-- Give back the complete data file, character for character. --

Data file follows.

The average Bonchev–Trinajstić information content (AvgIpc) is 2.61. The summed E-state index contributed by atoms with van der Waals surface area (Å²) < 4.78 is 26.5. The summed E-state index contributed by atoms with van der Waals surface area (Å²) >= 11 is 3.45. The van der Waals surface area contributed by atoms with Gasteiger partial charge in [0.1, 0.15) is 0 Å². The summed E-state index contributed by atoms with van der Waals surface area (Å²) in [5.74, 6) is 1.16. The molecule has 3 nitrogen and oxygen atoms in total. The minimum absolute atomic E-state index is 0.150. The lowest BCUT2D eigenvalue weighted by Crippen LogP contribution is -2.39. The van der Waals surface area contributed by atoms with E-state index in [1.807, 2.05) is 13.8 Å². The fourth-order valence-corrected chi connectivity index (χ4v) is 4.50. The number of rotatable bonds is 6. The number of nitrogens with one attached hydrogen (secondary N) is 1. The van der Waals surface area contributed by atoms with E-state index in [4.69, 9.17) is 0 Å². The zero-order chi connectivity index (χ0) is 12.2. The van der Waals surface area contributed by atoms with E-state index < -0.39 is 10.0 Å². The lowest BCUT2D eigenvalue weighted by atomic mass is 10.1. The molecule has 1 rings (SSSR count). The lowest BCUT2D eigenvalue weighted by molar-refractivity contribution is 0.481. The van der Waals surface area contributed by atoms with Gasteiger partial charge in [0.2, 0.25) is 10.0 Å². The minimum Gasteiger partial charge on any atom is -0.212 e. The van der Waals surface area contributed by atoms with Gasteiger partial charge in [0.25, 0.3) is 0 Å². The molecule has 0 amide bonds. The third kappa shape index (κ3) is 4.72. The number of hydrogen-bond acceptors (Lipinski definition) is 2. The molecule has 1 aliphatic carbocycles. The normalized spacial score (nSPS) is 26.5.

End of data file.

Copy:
The average Bonchev–Trinajstić information content (AvgIpc) is 2.61. The summed E-state index contributed by atoms with van der Waals surface area (Å²) < 4.78 is 26.5. The summed E-state index contributed by atoms with van der Waals surface area (Å²) >= 11 is 3.45. The van der Waals surface area contributed by atoms with Gasteiger partial charge in [0.1, 0.15) is 0 Å². The summed E-state index contributed by atoms with van der Waals surface area (Å²) in [5.74, 6) is 1.16. The molecule has 3 nitrogen and oxygen atoms in total. The minimum absolute atomic E-state index is 0.150. The lowest BCUT2D eigenvalue weighted by Crippen LogP contribution is -2.39. The van der Waals surface area contributed by atoms with E-state index in [1.807, 2.05) is 13.8 Å². The fourth-order valence-corrected chi connectivity index (χ4v) is 4.50. The number of rotatable bonds is 6. The number of nitrogens with one attached hydrogen (secondary N) is 1. The van der Waals surface area contributed by atoms with E-state index in [4.69, 9.17) is 0 Å². The zero-order chi connectivity index (χ0) is 12.2. The van der Waals surface area contributed by atoms with E-state index < -0.39 is 10.0 Å². The lowest BCUT2D eigenvalue weighted by atomic mass is 10.1. The molecule has 1 rings (SSSR count). The lowest BCUT2D eigenvalue weighted by molar-refractivity contribution is 0.481. The van der Waals surface area contributed by atoms with Gasteiger partial charge in [0.2, 0.25) is 10.0 Å². The minimum Gasteiger partial charge on any atom is -0.212 e. The van der Waals surface area contributed by atoms with Gasteiger partial charge in [0.25, 0.3) is 0 Å². The molecule has 0 amide bonds. The third kappa shape index (κ3) is 4.72. The number of hydrogen-bond acceptors (Lipinski definition) is 2. The molecule has 1 aliphatic carbocycles. The normalized spacial score (nSPS) is 26.5.